Simpatia: putting yourself in someone else’s shoes
How managers interact and communicate with employees has always been a vital ingredient in the work environment. One aspect of this relationship that has received increased attention in management studies over the last few years is empathy. Empathy can be described as the ability of someone to understand what another person is experiencing. In other words, putting yourself in another person’s shoes. A key characteristic of empathy is the support of others using skills such as active listening, encouragement, and motivation. There’s no denying that increasing one’s empathetic skills in the workplace can improve social skills and workplace relationships.
As I’ve noted previously on this blog, Hispanic culture is very much people-oriented; Hispanics value relationships and often demonstrate behaviors that promote strong and agreeable interactions. Hispanics value a person’s ability to maintain these cordial and positive relationships even in the face of adversity or stress. This cultural concept is known as simpatia.
Simpatia is an intrinsic quality in Hispanics; one that does not have a clear translation. The concept produces a strong sense of connection. Similar to empathy, simpatia highlights a person’s ability to identify with others’ feelings, and therefore, considers others with formality and respect. Minimizing confrontational situations and maintaining agreement is an important element of simpatia. This might translate into an individual encouraging harmonious social relationships and preferring cooperation over competition.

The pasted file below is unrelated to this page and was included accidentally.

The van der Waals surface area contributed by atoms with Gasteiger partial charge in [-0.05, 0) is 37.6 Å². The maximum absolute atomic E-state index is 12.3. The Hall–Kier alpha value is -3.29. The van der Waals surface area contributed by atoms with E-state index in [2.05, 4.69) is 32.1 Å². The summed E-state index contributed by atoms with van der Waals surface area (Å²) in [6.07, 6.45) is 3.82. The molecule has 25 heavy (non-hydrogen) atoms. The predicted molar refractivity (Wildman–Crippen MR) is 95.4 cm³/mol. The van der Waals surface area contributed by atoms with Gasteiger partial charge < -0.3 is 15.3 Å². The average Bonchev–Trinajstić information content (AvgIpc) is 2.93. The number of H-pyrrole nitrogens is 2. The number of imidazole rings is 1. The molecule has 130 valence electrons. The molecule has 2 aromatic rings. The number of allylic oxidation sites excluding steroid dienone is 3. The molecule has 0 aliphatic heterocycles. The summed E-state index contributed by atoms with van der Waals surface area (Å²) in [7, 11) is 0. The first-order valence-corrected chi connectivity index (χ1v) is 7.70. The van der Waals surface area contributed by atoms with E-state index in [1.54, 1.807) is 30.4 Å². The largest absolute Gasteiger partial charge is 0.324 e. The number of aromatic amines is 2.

So what might this mean to a manager supervising a Hispanic intern? Some Hispanic interns might not feel comfortable openly criticizing or expressing disagreement, particularly when it relates to their supervisor, department, or team. Therefore, when it comes to asking for or sharing feedback, managers should assure to first develop strong relationships with Hispanic interns. If certain conversations are sensitive in nature or involve constructive criticism, discuss these matters privately to determine what your intern really thinks. Public interactions might not accurately reflect a Hispanic intern’s personal perspective.
Another recommendation would be to be more aware of your intern’s intrinsic motivations – become sensitive to his or her true perceptions. Keep in mind that Hispanics come from a collectivist background. The interests of the group are considered more important than individual. Be aware that in order to maintain group harmony and cohesion, Hispanics might be more diplomatic, supportive, and trusting in work settings. Because of simpatia, keep in mind that an intern’s personal attitude and behavior might deviate slightly from that shown in a public setting.